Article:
Nanometer scale mechanisms of mineral and glass alteration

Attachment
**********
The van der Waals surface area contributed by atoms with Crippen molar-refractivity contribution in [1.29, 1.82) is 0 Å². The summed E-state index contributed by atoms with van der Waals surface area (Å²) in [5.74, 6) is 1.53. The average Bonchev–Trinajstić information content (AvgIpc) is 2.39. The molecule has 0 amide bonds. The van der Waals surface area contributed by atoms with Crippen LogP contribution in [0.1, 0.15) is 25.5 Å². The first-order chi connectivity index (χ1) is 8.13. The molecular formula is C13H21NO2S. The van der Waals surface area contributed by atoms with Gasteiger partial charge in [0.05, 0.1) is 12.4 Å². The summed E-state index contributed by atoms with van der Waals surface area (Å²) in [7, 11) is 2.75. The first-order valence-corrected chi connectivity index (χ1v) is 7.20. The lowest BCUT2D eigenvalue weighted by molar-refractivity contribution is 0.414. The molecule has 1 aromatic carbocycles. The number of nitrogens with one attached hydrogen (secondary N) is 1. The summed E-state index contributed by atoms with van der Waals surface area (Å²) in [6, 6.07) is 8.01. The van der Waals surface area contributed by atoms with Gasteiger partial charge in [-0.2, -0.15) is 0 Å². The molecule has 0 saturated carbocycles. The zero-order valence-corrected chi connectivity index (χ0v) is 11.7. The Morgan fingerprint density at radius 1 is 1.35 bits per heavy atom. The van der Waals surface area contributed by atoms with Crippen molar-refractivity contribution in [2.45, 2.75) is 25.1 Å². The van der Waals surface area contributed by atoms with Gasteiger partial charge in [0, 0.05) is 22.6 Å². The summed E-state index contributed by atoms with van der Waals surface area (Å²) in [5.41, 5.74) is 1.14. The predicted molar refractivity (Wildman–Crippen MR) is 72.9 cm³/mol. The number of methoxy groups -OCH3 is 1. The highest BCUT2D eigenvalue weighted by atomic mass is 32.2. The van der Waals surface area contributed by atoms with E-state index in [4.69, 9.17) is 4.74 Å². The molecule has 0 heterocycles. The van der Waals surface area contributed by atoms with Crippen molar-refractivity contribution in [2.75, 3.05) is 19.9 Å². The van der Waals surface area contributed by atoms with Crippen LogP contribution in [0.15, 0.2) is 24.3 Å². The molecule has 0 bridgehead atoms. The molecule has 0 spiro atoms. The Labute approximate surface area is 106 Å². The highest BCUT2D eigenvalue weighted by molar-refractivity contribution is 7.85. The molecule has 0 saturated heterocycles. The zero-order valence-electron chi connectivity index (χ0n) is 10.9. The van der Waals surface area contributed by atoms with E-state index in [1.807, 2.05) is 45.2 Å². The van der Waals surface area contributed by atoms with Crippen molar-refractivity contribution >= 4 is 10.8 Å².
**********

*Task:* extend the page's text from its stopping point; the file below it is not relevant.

The chemical alteration of minerals and glasses in contact with aqueous fluids regulates the chemical composition of oceans, lakes and rivers, and plays a key role in the earth’s terrestrial C cycle. In addition, the chemical alteration of these phases has important implications for numerous industrial and environmental applications. This masters internship (stage M2) seeks to explore the nanometer-scale mechanisms of chemical alteration of minerals and glasses in the presence of aqueous fluids. Available data obtained from advanced, state-of-the-art surface analysis techniques will be used by the candidate in order to develop and understanding of the underlying processes that control chemical alteration. Manipulating and evaluating these data and images is the most important part of this work. The second part will consist of writing up the results in the form of a scientific paper. If conditions permit, an effort will be made to introduce the candidate to demonstrations of the various instruments (TEM, ToF-SIMS, AFM, APT) that were used to obtain the data used for the internship.